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dc.contributor.authorKrause, Gescheen_UK
dc.contributor.authorBilling, Suzannah-Lynnen_UK
dc.contributor.authorDennis, Johnen_UK
dc.contributor.authorGrant, Jonen_UK
dc.contributor.authorFanning, Luciaen_UK
dc.contributor.authorFilgueira, Ramónen_UK
dc.contributor.authorMiller, Mollyen_UK
dc.contributor.authorPerez Agúndez, José Antonioen_UK
dc.contributor.authorStybel, Nardineen_UK
dc.contributor.authorStead, Selina Men_UK
dc.contributor.authorWawrzynski, Wojciechen_UK
dc.description.abstractUntil very recently, governments of many countries, as well as their supporting organizations, have primarily addressed the biological, technical and economic aspects of aquaculture. In contrast, social and cultural aspects of aquaculture production have taken a backseat. Drawing on the observation that aquaculture development in Western Societies has largely failed to address these social effects across different scales and contexts, this paper offers a new way of capturing and visualising the diverse social dimensions of aquaculture. It does so by testing the ability to operationalise a set of social dimensions based on categories and indicators put forward by the United Nations, using several case studies across the North Atlantic. Local/regional stakeholder knowledge realms are combined with scientific expert knowledge to assess aquaculture operations against these indicators. The approach indicates that one needs to have a minimum farm size in order to have an impact of a visible scale for the different social dimension categories. While finfish aquaculture seems to be more social impactful than rope mussel farming, the latter can hold important cultural values and contribute to place-based understanding, connecting people with place and identity, thus playing a vital role in maintaining the working waterfront identity. It could be shown that aquaculture boosts a potential significant pull-factor to incentivise people to remain in the area, keeping coastal communities viable. By visualising the social effects of aquaculture, a door may be opened for new narratives on the sustainability of aquaculture that render social license and social acceptability more positive.en_UK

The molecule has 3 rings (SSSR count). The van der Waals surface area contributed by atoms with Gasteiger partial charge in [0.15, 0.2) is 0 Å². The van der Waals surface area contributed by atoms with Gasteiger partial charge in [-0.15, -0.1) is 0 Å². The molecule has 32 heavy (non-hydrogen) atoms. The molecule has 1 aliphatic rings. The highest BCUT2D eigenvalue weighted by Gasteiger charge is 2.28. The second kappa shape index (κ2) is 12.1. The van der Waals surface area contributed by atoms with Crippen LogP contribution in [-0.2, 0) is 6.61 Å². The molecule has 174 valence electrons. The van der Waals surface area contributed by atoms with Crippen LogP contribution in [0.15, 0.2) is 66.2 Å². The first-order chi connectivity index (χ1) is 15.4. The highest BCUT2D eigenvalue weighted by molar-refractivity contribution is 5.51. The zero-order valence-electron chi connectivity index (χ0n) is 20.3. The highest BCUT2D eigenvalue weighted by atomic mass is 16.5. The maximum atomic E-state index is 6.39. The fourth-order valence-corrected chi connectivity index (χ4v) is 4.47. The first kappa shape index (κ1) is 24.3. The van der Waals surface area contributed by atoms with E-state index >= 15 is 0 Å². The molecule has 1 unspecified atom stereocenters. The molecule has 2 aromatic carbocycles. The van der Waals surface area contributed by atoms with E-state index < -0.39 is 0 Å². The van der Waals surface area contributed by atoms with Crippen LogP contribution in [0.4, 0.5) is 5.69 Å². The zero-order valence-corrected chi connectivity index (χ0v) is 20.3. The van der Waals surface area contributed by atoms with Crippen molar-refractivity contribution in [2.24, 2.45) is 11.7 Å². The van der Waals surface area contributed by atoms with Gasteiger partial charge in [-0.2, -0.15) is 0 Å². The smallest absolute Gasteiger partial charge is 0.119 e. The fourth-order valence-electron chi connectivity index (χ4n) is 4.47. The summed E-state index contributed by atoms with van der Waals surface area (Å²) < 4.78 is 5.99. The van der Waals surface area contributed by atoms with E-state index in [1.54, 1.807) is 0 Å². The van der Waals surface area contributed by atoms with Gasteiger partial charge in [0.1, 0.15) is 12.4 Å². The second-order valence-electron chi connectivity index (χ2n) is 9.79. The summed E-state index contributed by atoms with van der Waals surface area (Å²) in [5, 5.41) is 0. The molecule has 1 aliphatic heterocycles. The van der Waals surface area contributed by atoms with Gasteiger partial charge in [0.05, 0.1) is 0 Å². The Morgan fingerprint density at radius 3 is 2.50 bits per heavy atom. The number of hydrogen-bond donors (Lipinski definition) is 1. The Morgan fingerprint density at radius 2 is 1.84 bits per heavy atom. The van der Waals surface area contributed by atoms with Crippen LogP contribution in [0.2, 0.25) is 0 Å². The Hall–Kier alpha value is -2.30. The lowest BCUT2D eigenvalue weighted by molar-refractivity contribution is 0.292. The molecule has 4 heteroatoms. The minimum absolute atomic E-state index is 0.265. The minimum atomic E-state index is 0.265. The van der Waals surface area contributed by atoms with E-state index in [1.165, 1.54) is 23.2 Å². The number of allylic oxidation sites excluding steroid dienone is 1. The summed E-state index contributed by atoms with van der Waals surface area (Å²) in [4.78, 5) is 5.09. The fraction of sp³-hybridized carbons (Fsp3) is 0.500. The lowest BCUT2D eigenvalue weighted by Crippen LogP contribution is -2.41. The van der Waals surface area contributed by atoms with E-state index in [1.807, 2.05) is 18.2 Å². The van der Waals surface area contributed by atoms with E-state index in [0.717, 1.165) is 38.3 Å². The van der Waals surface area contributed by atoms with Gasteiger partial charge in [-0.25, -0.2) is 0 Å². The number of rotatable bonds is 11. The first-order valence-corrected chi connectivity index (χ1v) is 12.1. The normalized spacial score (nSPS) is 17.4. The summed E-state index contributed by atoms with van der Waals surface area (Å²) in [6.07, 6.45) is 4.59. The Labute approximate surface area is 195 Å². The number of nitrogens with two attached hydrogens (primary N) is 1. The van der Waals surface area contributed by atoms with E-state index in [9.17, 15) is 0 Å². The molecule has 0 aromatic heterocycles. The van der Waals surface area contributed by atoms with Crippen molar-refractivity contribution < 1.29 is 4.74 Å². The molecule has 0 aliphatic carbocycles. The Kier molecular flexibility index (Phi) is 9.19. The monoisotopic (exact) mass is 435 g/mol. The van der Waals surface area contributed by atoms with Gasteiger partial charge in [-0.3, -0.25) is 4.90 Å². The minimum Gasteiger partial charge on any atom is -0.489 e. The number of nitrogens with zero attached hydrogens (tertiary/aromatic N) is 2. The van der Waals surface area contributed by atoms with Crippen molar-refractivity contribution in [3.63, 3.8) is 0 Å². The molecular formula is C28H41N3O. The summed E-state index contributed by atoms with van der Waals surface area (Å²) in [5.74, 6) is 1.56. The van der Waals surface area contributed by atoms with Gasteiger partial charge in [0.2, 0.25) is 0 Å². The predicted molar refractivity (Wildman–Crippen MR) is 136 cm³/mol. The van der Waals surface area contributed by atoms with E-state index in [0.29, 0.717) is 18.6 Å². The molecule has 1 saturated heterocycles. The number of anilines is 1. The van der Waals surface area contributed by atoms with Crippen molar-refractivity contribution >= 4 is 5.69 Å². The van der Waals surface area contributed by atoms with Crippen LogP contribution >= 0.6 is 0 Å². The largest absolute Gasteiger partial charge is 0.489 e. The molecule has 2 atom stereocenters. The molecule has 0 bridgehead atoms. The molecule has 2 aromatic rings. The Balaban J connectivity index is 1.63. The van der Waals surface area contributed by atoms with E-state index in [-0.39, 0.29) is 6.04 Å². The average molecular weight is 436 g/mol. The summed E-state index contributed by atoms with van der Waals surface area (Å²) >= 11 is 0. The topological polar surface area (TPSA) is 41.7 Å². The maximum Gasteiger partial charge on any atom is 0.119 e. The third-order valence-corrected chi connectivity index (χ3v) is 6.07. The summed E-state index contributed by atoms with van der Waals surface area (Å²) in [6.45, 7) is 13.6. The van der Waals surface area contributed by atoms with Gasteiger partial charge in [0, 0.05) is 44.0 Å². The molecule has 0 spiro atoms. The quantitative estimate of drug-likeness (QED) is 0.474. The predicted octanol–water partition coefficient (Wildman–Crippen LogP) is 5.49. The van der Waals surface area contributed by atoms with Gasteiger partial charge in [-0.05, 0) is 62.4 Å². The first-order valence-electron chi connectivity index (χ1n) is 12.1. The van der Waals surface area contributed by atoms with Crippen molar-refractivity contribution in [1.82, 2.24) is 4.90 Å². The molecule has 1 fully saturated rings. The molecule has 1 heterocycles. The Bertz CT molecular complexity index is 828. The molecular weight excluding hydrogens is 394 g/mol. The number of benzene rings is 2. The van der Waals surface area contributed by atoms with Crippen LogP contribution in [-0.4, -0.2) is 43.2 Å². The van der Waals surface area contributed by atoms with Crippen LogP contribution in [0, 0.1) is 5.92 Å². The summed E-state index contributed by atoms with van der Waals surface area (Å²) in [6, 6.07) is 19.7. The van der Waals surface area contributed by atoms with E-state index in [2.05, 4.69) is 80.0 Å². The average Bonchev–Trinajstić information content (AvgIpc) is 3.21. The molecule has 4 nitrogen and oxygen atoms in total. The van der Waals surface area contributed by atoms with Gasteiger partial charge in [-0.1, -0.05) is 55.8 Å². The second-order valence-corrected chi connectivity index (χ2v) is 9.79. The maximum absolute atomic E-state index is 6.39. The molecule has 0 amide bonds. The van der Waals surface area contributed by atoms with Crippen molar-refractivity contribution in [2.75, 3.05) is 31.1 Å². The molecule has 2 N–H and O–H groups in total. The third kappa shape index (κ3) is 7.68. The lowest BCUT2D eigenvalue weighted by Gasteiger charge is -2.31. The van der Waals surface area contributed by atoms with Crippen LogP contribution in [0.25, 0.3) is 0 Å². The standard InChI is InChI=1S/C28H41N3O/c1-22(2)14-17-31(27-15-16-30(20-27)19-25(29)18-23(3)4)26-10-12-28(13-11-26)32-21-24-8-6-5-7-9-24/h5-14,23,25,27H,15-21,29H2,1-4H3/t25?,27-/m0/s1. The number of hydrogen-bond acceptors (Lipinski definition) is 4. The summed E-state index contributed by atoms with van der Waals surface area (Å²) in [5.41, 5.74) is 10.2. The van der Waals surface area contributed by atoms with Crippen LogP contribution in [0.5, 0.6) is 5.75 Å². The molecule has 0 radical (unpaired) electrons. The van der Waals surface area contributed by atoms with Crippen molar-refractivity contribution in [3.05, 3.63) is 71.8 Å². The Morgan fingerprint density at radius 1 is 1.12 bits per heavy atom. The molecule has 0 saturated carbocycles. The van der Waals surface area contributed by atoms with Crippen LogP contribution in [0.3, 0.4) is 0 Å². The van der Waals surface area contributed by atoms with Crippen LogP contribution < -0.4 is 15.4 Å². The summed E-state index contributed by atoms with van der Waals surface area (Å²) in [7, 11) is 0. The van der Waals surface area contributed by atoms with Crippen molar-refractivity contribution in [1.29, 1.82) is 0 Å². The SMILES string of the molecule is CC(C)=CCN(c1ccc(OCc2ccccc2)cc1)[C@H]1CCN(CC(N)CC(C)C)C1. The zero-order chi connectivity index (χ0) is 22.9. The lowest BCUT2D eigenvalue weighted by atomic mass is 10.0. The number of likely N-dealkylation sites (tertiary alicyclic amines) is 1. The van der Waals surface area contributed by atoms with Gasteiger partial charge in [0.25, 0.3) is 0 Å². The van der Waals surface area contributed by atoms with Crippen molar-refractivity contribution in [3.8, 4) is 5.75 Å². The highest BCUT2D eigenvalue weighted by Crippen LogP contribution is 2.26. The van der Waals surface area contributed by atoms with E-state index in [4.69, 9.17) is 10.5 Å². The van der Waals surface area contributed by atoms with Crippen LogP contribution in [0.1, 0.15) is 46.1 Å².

dc.relationKrause G, Billing S, Dennis J, Grant J, Fanning L, Filgueira R, Miller M, Perez Agúndez JA, Stybel N, Stead SM & Wawrzynski W (2020) Visualizing the Social in Aquaculture: How Social Dimension Components Illustrate the Effects of Aquaculture across Geographic Scales. Marine Policy, 118, Art. No.: 103985.
dc.rightsThis is an open access article distributed under the terms of the Creative Commons CC-BY license (, which permits unrestricted use, distribution, and reproduction in any medium, provided the original work is properly cited. You are not required to obtain permission to reuse this article.en_UK
dc.subjectSocial dimensionsen_UK
dc.subjectFinfish productionen_UK
dc.subjectMussel farmingen_UK
dc.titleVisualizing the Social in Aquaculture: How Social Dimension Components Illustrate the Effects of Aquaculture across Geographic Scalesen_UK
dc.typeJournal Articleen_UK
dc.citation.jtitleMarine Policyen_UK
dc.type.statusVoR - Version of Recorden_UK
dc.contributor.funderEuropean Commission (Horizon 2020)en_UK
dc.contributor.affiliationAlfred Wegener Institute, Helmholtz Centre for Polar and Marine Researchen_UK
dc.contributor.affiliationScottish Association for Marine Scienceen_UK
dc.contributor.affiliationIrish Sea Fisheries Board (BIM)en_UK
dc.contributor.affiliationDalhousie Universityen_UK
dc.contributor.affiliationDalhousie Universityen_UK
dc.contributor.affiliationDalhousie Universityen_UK
dc.contributor.affiliationUniversity of Maineen_UK
dc.contributor.affiliationThe Coastal Union Germany (EUCC-D)en_UK
dc.contributor.affiliationInstitute of Aquacultureen_UK
dc.contributor.affiliationGdynia Maritime Universityen_UK
Appears in Collections:Aquaculture Journal Articles

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